The School for Scandal (Barber)

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Overture to The School for Scandal, Op. 5, is a concert overture by Samuel Barber. It is Barber's first work for full orchestra, composed in 1931 while he was completing his studies at the Curtis Institute of Music in Philadelphia.[1] The premiere was given on August 30, 1933 by the Philadelphia Orchestra conducted by Alexander Smallens.[2] It lasts around 8 min.[1]

The title refers to the comedy The School for Scandal written by Richard Brinsley Sheridan and the overture was by Barber intended to reflect the spirit of the play.[1]

The instrumentation is as follows: piccolo, 2 flutes, 2 oboes, english horn, 2 clarinets, bass clarinet, 2 bassoons, 4 horns, 3 trumpets, 3 trombones, tuba, timpani, bass drum, cymbals, triangle, bells, celesta, harp and strings. It is characterized by orchestral brilliance and a number of shifts in tempo and dynamics.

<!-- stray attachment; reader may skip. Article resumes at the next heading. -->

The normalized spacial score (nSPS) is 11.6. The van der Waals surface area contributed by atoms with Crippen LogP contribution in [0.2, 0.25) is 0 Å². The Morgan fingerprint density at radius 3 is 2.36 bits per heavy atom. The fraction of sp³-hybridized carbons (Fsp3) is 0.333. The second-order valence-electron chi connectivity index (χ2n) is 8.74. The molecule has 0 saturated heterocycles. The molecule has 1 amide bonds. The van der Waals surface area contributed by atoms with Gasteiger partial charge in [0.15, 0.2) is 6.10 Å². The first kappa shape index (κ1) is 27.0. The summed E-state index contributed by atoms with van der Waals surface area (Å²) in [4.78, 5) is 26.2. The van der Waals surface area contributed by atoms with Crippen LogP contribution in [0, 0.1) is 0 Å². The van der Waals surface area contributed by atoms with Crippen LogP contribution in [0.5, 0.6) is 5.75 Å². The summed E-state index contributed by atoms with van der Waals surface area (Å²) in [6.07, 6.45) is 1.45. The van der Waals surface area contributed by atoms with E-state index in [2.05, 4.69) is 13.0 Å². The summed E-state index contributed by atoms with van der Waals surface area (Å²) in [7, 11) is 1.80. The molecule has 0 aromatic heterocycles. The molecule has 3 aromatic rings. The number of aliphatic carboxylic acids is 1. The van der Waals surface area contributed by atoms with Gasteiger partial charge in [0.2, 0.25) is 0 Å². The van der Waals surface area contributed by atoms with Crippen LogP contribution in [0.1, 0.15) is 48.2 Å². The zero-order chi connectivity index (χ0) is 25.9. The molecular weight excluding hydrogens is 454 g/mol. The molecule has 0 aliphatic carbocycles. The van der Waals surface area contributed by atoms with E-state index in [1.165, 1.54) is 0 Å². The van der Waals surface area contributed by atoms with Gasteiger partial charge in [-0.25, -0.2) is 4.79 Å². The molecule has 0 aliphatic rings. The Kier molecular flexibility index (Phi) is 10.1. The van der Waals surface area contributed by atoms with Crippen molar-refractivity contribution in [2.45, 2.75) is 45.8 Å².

The overture helped to establish Barber's national reputation and became in the 1950s a more regular part of the repertoire of American orchestras. It won the Joseph H. Bearns Prize of Columbia University in 1933.[3]

References[edit]

  1. ^ a b c Brewer, Roy. "Description: The School for Scandal, overture for orchestra, Op. 5". allmusic. Retrieved 2010-12-13.
  2. ^ Wentzel, Wayne (2010). Samuel Barber: A Research and Information Guide, p. 66 (2nd ed). Taylor & Francis, London. ISBN 9780415875585.
  3. ^ Wentzel, Wayne (2010). Samuel Barber: A Research and Information Guide, p. 20 (2nd ed). Taylor & Francis, London. ISBN 9780415875585.